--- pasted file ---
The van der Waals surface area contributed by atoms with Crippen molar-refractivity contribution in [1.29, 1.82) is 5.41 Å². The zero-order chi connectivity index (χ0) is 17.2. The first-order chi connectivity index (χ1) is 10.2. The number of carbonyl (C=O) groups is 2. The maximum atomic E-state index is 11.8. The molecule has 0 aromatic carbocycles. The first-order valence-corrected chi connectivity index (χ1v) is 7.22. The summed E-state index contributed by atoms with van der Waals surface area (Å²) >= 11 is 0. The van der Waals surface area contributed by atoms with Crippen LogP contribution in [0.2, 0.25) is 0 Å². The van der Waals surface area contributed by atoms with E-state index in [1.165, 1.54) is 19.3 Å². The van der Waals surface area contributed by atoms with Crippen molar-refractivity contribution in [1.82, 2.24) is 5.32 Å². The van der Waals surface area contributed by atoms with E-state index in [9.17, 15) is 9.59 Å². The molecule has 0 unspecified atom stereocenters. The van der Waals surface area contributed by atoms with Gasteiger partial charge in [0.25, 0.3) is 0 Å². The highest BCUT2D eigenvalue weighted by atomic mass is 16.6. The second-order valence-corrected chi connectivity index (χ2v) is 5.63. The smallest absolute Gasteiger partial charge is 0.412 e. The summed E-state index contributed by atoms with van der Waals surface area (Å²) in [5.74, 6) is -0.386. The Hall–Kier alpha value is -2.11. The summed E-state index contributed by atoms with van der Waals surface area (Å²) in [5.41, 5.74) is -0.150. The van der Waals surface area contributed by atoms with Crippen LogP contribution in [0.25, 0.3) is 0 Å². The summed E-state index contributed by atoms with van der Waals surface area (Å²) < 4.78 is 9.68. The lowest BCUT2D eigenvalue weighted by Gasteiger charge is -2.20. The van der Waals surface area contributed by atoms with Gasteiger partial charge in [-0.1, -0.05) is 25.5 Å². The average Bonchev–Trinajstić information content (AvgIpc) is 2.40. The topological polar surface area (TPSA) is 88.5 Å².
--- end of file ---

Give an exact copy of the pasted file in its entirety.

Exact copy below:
The van der Waals surface area contributed by atoms with Crippen molar-refractivity contribution in [1.29, 1.82) is 5.41 Å². The zero-order chi connectivity index (χ0) is 17.2. The first-order chi connectivity index (χ1) is 10.2. The number of carbonyl (C=O) groups is 2. The maximum atomic E-state index is 11.8. The molecule has 0 aromatic carbocycles. The first-order valence-corrected chi connectivity index (χ1v) is 7.22. The summed E-state index contributed by atoms with van der Waals surface area (Å²) >= 11 is 0. The van der Waals surface area contributed by atoms with Crippen LogP contribution in [0.2, 0.25) is 0 Å². The van der Waals surface area contributed by atoms with E-state index in [1.165, 1.54) is 19.3 Å². The van der Waals surface area contributed by atoms with Crippen molar-refractivity contribution in [1.82, 2.24) is 5.32 Å². The van der Waals surface area contributed by atoms with E-state index in [9.17, 15) is 9.59 Å². The molecule has 0 unspecified atom stereocenters. The van der Waals surface area contributed by atoms with Gasteiger partial charge in [0.25, 0.3) is 0 Å². The highest BCUT2D eigenvalue weighted by atomic mass is 16.6. The second-order valence-corrected chi connectivity index (χ2v) is 5.63. The smallest absolute Gasteiger partial charge is 0.412 e. The summed E-state index contributed by atoms with van der Waals surface area (Å²) in [5.74, 6) is -0.386. The Hall–Kier alpha value is -2.11. The summed E-state index contributed by atoms with van der Waals surface area (Å²) in [5.41, 5.74) is -0.150. The van der Waals surface area contributed by atoms with Crippen LogP contribution in [0.25, 0.3) is 0 Å². The summed E-state index contributed by atoms with van der Waals surface area (Å²) < 4.78 is 9.68. The lowest BCUT2D eigenvalue weighted by Gasteiger charge is -2.20. The van der Waals surface area contributed by atoms with Gasteiger partial charge in [-0.1, -0.05) is 25.5 Å². The average Bonchev–Trinajstić information content (AvgIpc) is 2.40. The topological polar surface area (TPSA) is 88.5 Å².